Take Care of your Body.

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I started meditating consistently during the COVID-19 pandemic lockdown. It was a very stressful period, and I was looking for a tool to help with my anxiety and state of mind. I stumbled upon a YouTube ad campaign by the mindfulness app Calm that featured four-time NBA champion Lebron James. The calm session featuring Lebron: Train Your Mind with LeBron James was so good that I immediately signed up for a premium version after finishing the session.

Lebron James was drafted by his hometown team, the Cleveland Cavaliers, as the first overall pick of the 2003 NBA draft. He is in his 20th season as an NBA star and still playing at a very top level. He is considered by many to be one of the greatest NBA players of all time. One of the insights Lebron shared in his Calm session is the amount of time and resources he spent on maintaining his body. Lebron reportedly spends around 1.5 million dollars yearly to care for his body. The 38-year-old NBA superstar takes care of his body using hyperbaric chambers, cryotherapy, NormaTec leg boots, trainers, personal chefs, and a consistent routine.


Success leaves clues, and Lebron shared many keys to his longevity and success as a superstar. He prioritizes caring for his body and mind by training hard, resting, meditating, and consistently believing in his greatness. The Lebron James Calm session made me convert to meditating and understanding the value of having a deliberate routine regimen. My meditation journey has not been smooth sailing. I started meditating in July 2021 and missed some days, but with time, I got into a groove with it. As of today, I have meditated consistently for 718 days non-stop for at least 15-20 minutes per day. Meditating is one of the most life-transforming activities in which I have engaged in the past five years. My anxiety levels have reduced, and I feel a significant serenity between my body and mind.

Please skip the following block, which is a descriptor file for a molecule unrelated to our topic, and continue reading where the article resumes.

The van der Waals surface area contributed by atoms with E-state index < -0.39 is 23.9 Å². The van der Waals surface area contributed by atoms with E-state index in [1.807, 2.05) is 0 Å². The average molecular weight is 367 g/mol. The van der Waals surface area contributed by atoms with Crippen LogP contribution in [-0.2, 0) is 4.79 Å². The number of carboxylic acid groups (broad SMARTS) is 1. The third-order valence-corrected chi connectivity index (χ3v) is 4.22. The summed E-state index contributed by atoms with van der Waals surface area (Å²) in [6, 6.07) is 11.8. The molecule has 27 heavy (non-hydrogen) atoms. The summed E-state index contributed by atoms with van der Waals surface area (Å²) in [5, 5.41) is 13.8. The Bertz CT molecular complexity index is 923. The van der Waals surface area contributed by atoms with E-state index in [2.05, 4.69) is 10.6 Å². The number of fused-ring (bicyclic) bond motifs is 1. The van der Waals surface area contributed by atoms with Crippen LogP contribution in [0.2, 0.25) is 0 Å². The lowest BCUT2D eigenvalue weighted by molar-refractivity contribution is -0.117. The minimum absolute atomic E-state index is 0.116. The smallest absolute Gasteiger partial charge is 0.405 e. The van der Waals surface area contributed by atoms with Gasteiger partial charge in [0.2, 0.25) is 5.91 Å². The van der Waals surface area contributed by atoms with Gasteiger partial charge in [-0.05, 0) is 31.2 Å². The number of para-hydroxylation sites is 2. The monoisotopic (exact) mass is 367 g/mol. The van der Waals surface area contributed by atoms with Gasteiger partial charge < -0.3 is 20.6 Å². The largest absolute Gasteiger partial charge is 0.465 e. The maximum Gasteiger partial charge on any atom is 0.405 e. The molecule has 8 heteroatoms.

Meditation, Exercise, Diet and Sleep (MEDS)

Meditation, Exercise, Diet and Sleep (MEDS)

I have participated in and finished fifteen full marathons in the past two years: six in 2022 and nine in 2023. In the process, I reduced my marathon personal best from 3:59 – 3:44 – 3:20. Running a marathon is a very tough endeavour as it requires a lot of training, resting and synchronicity between one’s body, mind and soul. One of the frameworks that has helped me in achieving my fitness goal is the Meditation, Exercise, Diet and Sleep (MEDS). Here is how I use the framework daily.

  • Meditation: One of the first things I do immediately after waking up is meditating. I use the Calm App guided meditation of my three favourite instructors: Daily Calm with Tamara Levitt, Daily Jay with Jay Shetty, and Daily Trip with Jeff Warren.
  • Exercise: Depending on the season, I train for 2-3 hours daily. During summertime, my training regimen is usually intense as I run a lot outside. I cross-train across various sports activities such as playing basketball, pickleball, badminton, swimming, volleyball and running.
  • Diet: I try to eat a balanced diet that is comprised of a lot of protein and I also hydrate a lot by drinking lots of water.
  • Sleep: Sleep and rest are some of the most important attributes that many successful athletes, such as Lebron James adhere to. I try to sleep for six hours daily, and it is something I am still trying to work on.